Paying it forward is somewhat of a trendy thing to do these days, and I’m not complaining.
It beats a Kardashian butt breaking the internet and selfies, and any behaviour that connects us to a collective mindset to be kind can’t be bad. But, it’s not why I started living my life by the rule of simply giving, and getting nothing in return.
7 years ago I joined a far too large community of people who suffer from depression. I ticked all the typical characteristics: life of the party, big drinker, buried deep in a long-dying relationship, replaced real emotion and connection with self-deprecating humour. I had an enviable amount of friends and a close-knit family, but was entirely alone. Then, my world cracked open.
I took the very uncharacteristic step of moving to Cambodia to live with my sister, indefinitely.
I landed in Phnom Penh feeling disconnected from life and from myself, but I knew I was there with the purpose of doing the very Gen Y move of ‘finding myself’. A number of small things happened while I was there, I met incredible people and witnessed poverty I’d only ever heard of in theory, or as how the ‘other’ lived.
Then, I saw two little boys asleep on the side of the road and something clicked. I bought them toys and a hot meal for them to wake up to. I won’t lie, I felt like I was their little saviour. While I would never get direct kudos for my good deed, the pay off was knowing I’d done something so kind, and posted it on social media, for good measure. But, as I started to make the gesture a habit, for the next year heading out late at night on my scooter leaving meals by Cambodians on the street, I became less interested in telling anyone. It was about them, not me.
When this part of ‘paying it forward’ clicks inside of you, change starts to happen. Of course, I could say that telling people is a mechanism to inspire others to do the same—it’s why I’m writing this now—but I’ve come to realise that living your life with kindness first and foremost is a process, and it’s okay to go through the ego first.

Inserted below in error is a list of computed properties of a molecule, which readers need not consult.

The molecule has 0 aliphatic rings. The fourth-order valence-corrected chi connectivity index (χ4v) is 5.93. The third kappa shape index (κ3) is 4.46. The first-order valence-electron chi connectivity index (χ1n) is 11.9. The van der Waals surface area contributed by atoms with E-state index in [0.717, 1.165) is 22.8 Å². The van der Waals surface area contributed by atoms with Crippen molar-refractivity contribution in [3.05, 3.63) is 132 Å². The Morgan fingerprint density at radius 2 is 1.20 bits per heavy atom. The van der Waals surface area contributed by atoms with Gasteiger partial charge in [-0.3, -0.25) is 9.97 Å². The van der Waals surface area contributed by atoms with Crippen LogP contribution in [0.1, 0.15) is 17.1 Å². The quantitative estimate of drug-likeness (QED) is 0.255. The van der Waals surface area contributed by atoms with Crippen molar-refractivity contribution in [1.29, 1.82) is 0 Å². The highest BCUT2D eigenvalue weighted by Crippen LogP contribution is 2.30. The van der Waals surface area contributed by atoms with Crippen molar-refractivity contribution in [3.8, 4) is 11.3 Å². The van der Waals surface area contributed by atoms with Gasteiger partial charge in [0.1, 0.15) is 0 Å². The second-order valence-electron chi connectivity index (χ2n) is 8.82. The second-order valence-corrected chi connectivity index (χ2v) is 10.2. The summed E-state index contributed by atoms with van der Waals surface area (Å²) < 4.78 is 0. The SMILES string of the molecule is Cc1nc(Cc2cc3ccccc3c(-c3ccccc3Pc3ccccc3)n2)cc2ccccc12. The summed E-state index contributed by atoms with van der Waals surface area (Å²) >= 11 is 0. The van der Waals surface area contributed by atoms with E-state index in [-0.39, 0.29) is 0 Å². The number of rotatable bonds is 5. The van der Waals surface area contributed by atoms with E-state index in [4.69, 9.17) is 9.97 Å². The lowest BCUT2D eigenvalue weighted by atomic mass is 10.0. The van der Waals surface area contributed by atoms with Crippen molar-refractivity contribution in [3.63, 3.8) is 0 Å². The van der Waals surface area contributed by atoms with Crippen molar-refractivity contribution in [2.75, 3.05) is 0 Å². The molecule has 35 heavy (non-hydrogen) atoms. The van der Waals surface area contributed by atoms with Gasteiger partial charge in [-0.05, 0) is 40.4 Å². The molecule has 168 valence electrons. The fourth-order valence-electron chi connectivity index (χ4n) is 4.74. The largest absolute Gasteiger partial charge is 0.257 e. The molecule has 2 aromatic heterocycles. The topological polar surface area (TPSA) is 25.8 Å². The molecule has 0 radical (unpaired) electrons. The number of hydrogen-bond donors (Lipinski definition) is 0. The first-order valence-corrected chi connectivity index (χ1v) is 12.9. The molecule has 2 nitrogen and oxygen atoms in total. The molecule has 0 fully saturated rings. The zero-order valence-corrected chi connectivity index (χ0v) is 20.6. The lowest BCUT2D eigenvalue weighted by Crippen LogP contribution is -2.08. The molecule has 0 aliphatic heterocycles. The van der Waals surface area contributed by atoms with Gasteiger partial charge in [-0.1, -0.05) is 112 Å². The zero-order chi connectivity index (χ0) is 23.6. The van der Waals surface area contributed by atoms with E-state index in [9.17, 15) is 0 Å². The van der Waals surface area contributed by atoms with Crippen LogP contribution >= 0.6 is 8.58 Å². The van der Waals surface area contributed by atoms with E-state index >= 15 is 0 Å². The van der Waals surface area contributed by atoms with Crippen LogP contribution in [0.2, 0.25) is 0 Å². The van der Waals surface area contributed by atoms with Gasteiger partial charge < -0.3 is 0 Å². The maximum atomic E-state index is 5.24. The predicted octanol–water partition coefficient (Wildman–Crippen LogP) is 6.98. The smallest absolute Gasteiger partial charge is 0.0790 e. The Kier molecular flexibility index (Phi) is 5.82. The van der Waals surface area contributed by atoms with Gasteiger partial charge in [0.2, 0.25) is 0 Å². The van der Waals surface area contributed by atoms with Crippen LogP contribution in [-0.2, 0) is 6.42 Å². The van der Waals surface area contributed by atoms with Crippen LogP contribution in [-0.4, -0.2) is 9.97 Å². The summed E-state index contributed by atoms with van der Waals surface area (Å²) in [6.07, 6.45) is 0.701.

I moved back to Australia and struggled to adjust to the change in surroundings. My friends had moved along life with expected milestones: travel, careers, relationships, engagements, marriage, children. I was trying to reconcile how I could continue on my path of finding when, besides travel, I didn’t want for any of these things. I could no longer be the saviour, I wasn’t the advantaged in this place. I was the exception.
Then, I met Alex—on Tinder, no less—and I found someone who was equally determined to carve a path of trying, however impossible or over used the term may be, to change the world—one kind gesture at a time. Alex, too had spent time on her own soul searching journey which resulted in her quitting her job, taking out a personal loan and following her bliss to create her own company Bliss to Bizz; she may have just been the best right swipe of my life, but for completely different reasons!
If we’ve learned anything it’s that change is something that you can create without having to hit rock bottom, and the best way to create that change?… For us it’s been to pay it forward.
Author: Alex Tripod & Tegan Kiddle
Editor: Erin Lawson